The 7 Things You’ll Hear When You Have Breakfast With My Family

Source: The 7 Things You’ll Hear When You Have Breakfast With My Family

Before I became a parent, I underestimated the monumental task that is feeding my kids every day. From day one up to now, it still overwhelms me. You mean kids have to eat three times a day? And they want snacks? And this happens 365 days a year?

That’s a lot of feeding when you have three kids! Now that my youngest is about to head off to college, I’m finding more and more enjoyment out of it. Especially on the non-busy days where we can sit down together and use mealtime as an opportunity to connect as a family.

Breakfast is especially entertaining. Having just woken up, the kids are unloading everything from those tiny brains and sharing it with the family. Here are some of the funny and important things you might hear if you sat down at our breakfast table in the morning:

1. The dream they had the night before.
These sweet-but-convoluted tales are often too involved for my brain to handle at 7 a.m., but I am still fascinated by what goes on in their minds when they are sleeping. My kids just love telling me the crazy adventure they experienced in the night, and sometimes I find their stories about a fight they had with their sibling in their dream quite entertaining. I mean, they even fight in their sleep!

2. ‘Mom, I forgot to tell you about my school project. P.S., it’s due today.’
On school days, it’s common for my kids to scarf down a bowl of oatmeal and suddenly remember that thing they told me about a week ago. “Remember, Mom? I told you three weeks ago that in three weeks I had to do this thing?” Umm. No. Sorry. I don’t remember that. But at least they remembered, right? Because at the last minute is better than never!

3. A talk about table manners.
My kids are still navigating the world of eating and learning how to be … well, civilized. You might hear a reminder (or 20) about not touching your sibling. Facing forward. And not balancing our cups right next to our elbows. But, overall, I think they are learning. The 9-year-old reminds the 4-year-old often to chew with his mouth closed and to not burp without saying excuse me.

4. Funny kid jokes.
My kids love telling jokes. Sometimes, they are most definitely not appropriate for the breakfast table.

Cue 4-year old: Whatcha eatin’?
7-year-old: Chocolate.
4-year old: Where’d ya get it?
7-year-old: A doggie dropped it!

I mean, yuck! But at least we have some laughs in the process. As long as they keep eating while they laugh, right? Reminding them to pick up a spoon and actually put the food in their mouths happens often during joke time.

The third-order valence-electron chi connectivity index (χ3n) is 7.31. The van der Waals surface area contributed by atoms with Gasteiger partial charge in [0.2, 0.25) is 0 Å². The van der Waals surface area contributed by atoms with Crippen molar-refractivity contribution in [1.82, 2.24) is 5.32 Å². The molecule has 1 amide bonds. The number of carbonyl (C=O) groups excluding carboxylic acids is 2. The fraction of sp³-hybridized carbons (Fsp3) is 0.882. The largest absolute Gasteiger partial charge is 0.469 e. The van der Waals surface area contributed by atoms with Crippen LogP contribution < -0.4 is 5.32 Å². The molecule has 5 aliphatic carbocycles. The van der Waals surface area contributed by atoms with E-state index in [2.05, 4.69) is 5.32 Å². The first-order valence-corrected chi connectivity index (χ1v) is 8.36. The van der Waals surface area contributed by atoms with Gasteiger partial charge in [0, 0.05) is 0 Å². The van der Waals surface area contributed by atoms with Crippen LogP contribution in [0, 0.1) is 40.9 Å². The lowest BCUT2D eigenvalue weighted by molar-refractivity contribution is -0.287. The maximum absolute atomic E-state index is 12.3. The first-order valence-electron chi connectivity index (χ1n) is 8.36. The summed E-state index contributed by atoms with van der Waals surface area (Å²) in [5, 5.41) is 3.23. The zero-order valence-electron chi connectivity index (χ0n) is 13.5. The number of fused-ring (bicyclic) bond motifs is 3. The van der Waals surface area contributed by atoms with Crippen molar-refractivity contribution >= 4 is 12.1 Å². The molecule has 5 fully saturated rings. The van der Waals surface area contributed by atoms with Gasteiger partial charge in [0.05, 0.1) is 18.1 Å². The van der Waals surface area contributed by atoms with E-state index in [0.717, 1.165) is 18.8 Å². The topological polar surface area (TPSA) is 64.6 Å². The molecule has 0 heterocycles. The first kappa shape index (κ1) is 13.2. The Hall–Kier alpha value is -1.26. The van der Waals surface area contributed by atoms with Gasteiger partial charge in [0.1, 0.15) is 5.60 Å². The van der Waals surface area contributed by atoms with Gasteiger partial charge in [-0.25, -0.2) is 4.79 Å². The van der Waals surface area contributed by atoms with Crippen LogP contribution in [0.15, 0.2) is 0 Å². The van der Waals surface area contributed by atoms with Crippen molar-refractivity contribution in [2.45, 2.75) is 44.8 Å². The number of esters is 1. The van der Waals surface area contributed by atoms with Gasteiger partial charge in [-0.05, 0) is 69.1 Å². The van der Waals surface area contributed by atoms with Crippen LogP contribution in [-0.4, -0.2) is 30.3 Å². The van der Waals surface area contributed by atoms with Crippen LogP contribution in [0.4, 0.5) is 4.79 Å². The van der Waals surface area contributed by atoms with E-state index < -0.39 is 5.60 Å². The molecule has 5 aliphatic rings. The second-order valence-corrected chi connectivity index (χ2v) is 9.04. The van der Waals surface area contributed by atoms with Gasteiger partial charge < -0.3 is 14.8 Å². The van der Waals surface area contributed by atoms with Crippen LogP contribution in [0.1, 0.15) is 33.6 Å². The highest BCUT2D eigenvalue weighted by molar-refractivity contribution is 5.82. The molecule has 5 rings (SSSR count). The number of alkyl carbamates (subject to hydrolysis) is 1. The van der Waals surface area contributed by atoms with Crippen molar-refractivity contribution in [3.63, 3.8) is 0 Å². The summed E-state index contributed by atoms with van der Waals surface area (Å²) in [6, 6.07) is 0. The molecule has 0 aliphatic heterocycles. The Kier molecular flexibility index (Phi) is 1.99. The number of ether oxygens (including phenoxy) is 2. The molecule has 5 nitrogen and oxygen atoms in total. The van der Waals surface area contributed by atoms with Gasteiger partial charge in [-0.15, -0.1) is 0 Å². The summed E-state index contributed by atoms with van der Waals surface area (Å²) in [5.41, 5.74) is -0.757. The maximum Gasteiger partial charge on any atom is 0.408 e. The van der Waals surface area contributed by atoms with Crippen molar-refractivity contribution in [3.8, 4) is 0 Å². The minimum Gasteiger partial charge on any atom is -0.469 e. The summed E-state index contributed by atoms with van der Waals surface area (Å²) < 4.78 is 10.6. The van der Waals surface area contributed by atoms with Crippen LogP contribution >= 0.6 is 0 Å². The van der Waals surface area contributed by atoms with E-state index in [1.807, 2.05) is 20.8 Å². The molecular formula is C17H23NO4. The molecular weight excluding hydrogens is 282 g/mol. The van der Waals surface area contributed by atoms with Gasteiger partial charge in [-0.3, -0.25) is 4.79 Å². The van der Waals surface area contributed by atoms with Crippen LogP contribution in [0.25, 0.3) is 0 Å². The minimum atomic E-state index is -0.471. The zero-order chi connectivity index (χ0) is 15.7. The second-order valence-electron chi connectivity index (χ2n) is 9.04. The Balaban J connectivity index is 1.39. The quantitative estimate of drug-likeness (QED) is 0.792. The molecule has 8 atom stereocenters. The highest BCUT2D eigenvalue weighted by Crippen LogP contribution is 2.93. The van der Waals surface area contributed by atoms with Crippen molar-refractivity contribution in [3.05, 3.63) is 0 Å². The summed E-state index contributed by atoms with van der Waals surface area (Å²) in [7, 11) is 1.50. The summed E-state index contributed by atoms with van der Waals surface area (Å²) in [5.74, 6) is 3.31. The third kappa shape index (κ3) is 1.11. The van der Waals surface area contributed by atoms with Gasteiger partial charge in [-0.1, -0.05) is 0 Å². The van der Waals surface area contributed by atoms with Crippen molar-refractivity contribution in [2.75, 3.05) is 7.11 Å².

5. ‘What if’ scenarios.
“What if the whole world was made of candy? Clouds could be made out of marshmallows. Roads could be made out of chocolate! What if rivers were made out of lemonade?” My kids love to imagine these (sugary) scenarios while eating. And I get a kick out of hearing their ideas like, “What if we lived on the moon and all we could eat was cake and ice cream?” And there is always a follow up from a sibling like, “No. What if we could only eat snow cones all day long?” — followed by laughter.

6. Favorite memories.
On the mornings that we do have time to slow down, my kids love talking about their own memories and my memories of them from when they were babies. Especially if they involve me telling a story about how silly they were. “On your first birthday, you were so tired, you just put your face right into your cake because you couldn’t even pick it up with your hands!” (True story.) They will just ask and beg for more stories. “What about me? What did I do as a baby?” It’s a fun way to start the day.

7. Demands for the short order cook — AKA Mom.
In our house, the kids are usually perched at the bar eating breakfast while I stand on the other side filling demands. Or reassuring them that they can, in fact, put a blueberry in their mouth because they might just like it. “But I didn’t want it cut like that!” is pretty par for the course, along with, “More, please!” And it’s definitely not uncommon for them to ask multiple times for a glass of milk while I’m actually pouring the glass of milk. Or ask for a new spoon because their current spoon is “too shiny.”

Keeping three little mouths satisfied while I eat my own breakfast standing up sometimes makes me a little crazy. But, I know the days of silly what-if scenarios and constant demands are numbered. So, I try to remind myself that one day the breakfast table won’t be so lively, and I’ll miss every part of it.

What’s breakfast like at your house? What do your kids like to talk about at the breakfast table? Tell me in the comments! I want to know! A funny story may be featured in a future Atlantic Blog.

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